Distillate fuel oil is a broad term for one of the petroleum fractions produced in traditional distillation processes. Diesel fuels and fuel oils are included. On-highway diesel engines, such as those in trucks and automobiles, as well as off-highway engines, such as those in train locomotives and agricultural machinery, use No. 1, No. 2, and No. 4 diesel fuel. Fuel oils with the numbers No. 1, No. 2, and No. 4 are largely utilized for space heating and electric power generation.
No. 1 Distillate: A light petroleum distillate that can be used as a diesel fuel or a fuel oil (see No. 1 Diesel Fuel). See No. 1 Fuel Oil for more information.
- No. 1 Diesel Fuel: A light distillate fuel oil that satisfies ASTM Specification D 975 criteria and has distillation temperatures of 550 degrees Fahrenheit at the 90% mark. It’s found in high-performance diesel engines like those seen in city buses and other comparable vehicles. See No. 1Distillate for more information.
- No. 1 Fuel Oil: A light distillate fuel oil that satisfies ASTM Specification D 396 and has distillation temperatures of 400 degrees Fahrenheit at the 10% recovery point and 550 degrees Fahrenheit at the 90% recovery point. It’s mostly used as a fuel source for portable outdoor stoves and warmers. See No. 1Distillate for more information.
No. 2 Distillate: A petroleum distillate that can be used as a diesel fuel or a fuel oil (see No. 2 Diesel Fuel definition). No. 2 Fuel oil is a good example.
- No. 2 Diesel Fuel: A fuel that fulfills the ASTM Specification D 975 criteria and has a distillation temperature of 640 degrees Fahrenheit at the 90% recovery point. It’s found in high-speed diesel engines like those found in locomotives, trucks, and cars. See No. 2Distillate for more information.
- No. 2 fuel oil (heating oil): A distillate fuel oil that meets ASTM Specification D 396 and has distillation temperatures of 400 degrees Fahrenheit at the 10% recovery point and 640 degrees Fahrenheit at the 90% recovery point. It’s utilized in atomizing type burners for home heating or commercial/industrial burner units with a moderate capacity. See No. 2Distillate for more information.
No. 4 Fuel is a distillate fuel oil that is manufactured by combining distillate and residual fuel oil stocks. It meets ASTM Specification D 396 or Federal Specification VV-F-815C and is widely utilized in industrial plants and commercial burner systems that lack preheating capabilities. It also contains No. 4 diesel fuel, which is suitable for low- and medium-speed diesel engines and meets ASTM Specification D 975.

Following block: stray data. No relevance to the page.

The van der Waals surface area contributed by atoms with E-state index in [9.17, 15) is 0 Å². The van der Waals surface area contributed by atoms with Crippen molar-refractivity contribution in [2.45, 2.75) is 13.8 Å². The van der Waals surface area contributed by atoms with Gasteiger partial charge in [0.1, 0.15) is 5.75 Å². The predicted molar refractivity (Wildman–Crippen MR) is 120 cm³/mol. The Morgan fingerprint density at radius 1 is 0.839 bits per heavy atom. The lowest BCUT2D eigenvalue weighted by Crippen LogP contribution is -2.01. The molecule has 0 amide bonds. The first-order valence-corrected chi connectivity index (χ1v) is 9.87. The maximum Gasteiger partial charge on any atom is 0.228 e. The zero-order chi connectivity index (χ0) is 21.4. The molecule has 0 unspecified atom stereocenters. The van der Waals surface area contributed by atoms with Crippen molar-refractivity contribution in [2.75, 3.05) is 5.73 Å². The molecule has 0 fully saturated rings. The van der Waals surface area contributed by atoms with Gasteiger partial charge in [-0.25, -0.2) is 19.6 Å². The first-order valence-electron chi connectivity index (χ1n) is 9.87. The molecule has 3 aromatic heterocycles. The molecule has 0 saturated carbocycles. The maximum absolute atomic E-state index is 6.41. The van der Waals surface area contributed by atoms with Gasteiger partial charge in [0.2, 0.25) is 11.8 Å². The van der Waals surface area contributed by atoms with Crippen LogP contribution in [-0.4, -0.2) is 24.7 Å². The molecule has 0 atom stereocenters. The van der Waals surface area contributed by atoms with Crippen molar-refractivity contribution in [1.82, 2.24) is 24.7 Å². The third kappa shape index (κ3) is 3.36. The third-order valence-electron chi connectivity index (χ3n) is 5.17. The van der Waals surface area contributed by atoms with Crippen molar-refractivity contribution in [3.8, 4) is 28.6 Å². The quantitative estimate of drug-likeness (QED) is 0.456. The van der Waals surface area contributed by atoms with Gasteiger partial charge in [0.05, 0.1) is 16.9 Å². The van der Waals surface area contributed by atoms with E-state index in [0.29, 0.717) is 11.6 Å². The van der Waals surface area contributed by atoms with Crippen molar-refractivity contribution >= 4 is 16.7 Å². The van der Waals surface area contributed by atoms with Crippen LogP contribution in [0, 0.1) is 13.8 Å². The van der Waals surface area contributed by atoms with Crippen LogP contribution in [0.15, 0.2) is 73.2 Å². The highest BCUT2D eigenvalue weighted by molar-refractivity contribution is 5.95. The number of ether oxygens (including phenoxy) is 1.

Is fuel oil the same as off-road diesel?
Heating oil and red diesel are not the same thing (off-road fuel). Despite the fact that they are both tax-free and painted red, they contain varying amounts of sulfur. Sulfur content in heating oil is 500 parts per million, while red diesel is less than 15 parts per million. Red diesel can be used to replace heating oil, however heating oil cannot be used to replace red diesel due to its high sulfur level, which is harmful to the environment.
Is #2 fuel oil the same as diesel?
In terms of chemical composition, diesel fuel and #2 fuel oil are nearly identical. The key distinction is in how they are intended to be used. #2 fuel oil is tax-free, which keeps prices low and makes it easier for families to heat their homes. After all, in the cold, this is a need. Instead of cars, it’s used in boilers and furnaces. It even has the same red color as untaxed diesel. Because of its intended usage, this fuel oil is commonly referred to as home heating oil.
For lower viscosity and improved furnace efficiency, #2 fuel oil can be blended with #1 fuel oil. This is also known as the kerosene mix or the home heating oil winter blend by some companies.
Given their similarities, these two types of fuel might theoretically be used interchangeably. However, there are several reasons why this is not commonly done in practice. If your furnace runs out of fuel and deliveries are delayed, you can go to a pump and purchase diesel as an alternative. Because diesel is more expensive than N#2 fuel oil, it’s not practicable for long-term use, although it might be worth it in an emergency.
Putting #2 fuel oil in a diesel vehicle is never a good idea. It’s against the law due to tax rules. If you’re pulled over and the cops notice you’re using red-dyed gas, you could face charges. Follow the law and only use each product for its authorized use.
Is heating oil the same as red diesel?
The term “heating oil” refers to the fuel used in central heating systems. Gas oil (sometimes called red diesel or 35-second oil) is mostly used in commercial and agricultural applications. Kerosene (also known as 28-second oil or home heating oil) is a lighter oil that is utilized in many households.
Is Number 1 diesel the same as kerosene?
If you go about on the internet, you can come across a forum question like this:
In most cases, the responses are mixed. ‘Don’t worry, you’ll be OK,’ said half of the people. “Watch out for ________,” the other half will warn.